Like in all Western European markets, the physical home video market is decreasing constantly and will continue to shrink over the next years. Double-digit negative rates will be no exception, with countries like Germany, UK and Norway showing significant drops. However, this negative impact will be cushioned by a constant increase in revenues in the digital domain across all of Europe, especially from the new leading-edge entertainment offers via Internet. The availability of services like Netflix, Amazon and local OTT providers, as well as their increasing customer numbers, are going to propel the growth. Public investments in broadband improvement, along with the official abolition of roaming surcharges for mobile data usage within the EU, are very beneficial for the triumphal procession of streaming on all different kinds of digital device.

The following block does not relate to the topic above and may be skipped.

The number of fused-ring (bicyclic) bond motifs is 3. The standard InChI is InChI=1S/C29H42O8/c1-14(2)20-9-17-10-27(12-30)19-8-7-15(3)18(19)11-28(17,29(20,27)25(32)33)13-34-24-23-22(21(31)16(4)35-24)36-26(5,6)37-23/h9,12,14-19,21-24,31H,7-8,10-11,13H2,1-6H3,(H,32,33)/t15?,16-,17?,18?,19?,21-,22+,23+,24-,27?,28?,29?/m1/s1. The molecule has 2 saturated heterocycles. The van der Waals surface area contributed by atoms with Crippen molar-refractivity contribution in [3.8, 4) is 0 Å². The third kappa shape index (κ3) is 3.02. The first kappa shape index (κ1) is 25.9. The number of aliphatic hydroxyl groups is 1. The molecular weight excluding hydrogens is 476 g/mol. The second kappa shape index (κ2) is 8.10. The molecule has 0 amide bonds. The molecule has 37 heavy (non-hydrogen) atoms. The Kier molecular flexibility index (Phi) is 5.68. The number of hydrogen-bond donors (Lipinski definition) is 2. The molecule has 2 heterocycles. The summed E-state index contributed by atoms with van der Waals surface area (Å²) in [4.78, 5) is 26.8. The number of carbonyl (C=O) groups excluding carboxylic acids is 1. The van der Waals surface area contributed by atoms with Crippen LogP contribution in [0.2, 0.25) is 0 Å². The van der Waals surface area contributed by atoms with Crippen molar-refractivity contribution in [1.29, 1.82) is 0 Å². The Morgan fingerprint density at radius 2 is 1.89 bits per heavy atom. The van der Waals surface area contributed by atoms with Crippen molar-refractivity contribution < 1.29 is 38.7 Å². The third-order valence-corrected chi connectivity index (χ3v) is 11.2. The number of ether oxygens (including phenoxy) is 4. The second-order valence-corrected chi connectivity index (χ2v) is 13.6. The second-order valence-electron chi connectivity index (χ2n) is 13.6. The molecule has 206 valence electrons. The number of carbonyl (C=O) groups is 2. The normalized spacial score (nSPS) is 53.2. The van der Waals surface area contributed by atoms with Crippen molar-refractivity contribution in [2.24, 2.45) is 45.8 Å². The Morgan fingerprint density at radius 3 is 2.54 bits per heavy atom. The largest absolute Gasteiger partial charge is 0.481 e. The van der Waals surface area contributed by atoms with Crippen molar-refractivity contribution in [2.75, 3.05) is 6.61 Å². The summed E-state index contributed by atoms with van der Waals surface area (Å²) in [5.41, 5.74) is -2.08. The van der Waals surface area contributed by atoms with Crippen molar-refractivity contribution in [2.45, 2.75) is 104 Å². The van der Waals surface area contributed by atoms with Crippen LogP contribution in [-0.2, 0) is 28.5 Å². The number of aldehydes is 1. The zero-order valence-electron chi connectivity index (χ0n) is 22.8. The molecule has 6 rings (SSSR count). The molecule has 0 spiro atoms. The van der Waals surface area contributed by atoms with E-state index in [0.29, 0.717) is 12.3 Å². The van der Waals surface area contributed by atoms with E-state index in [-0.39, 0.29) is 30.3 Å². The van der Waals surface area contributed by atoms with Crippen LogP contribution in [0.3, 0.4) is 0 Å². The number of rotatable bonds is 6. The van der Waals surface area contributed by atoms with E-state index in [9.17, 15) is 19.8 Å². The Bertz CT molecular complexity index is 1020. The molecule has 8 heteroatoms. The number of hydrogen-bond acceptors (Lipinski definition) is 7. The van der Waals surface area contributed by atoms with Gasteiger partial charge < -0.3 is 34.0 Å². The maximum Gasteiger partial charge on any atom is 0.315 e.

For the cinema markets in Western Europe, positive CAGRs are forecasted through 2021, even though there will be some national differences. Especially in Spain, Italy and Ireland, cinema is gaining relevancy again, as reflected in the rising revenues and admissions. France remains a benchmark market for the cinema industry. Germany, the Netherlands and Austria recorded lower revenues in this segment last year, but a further decline is not expected. On the whole, the cinema market should grow steadily (despite some ups and downs) throughout the period in all European countries.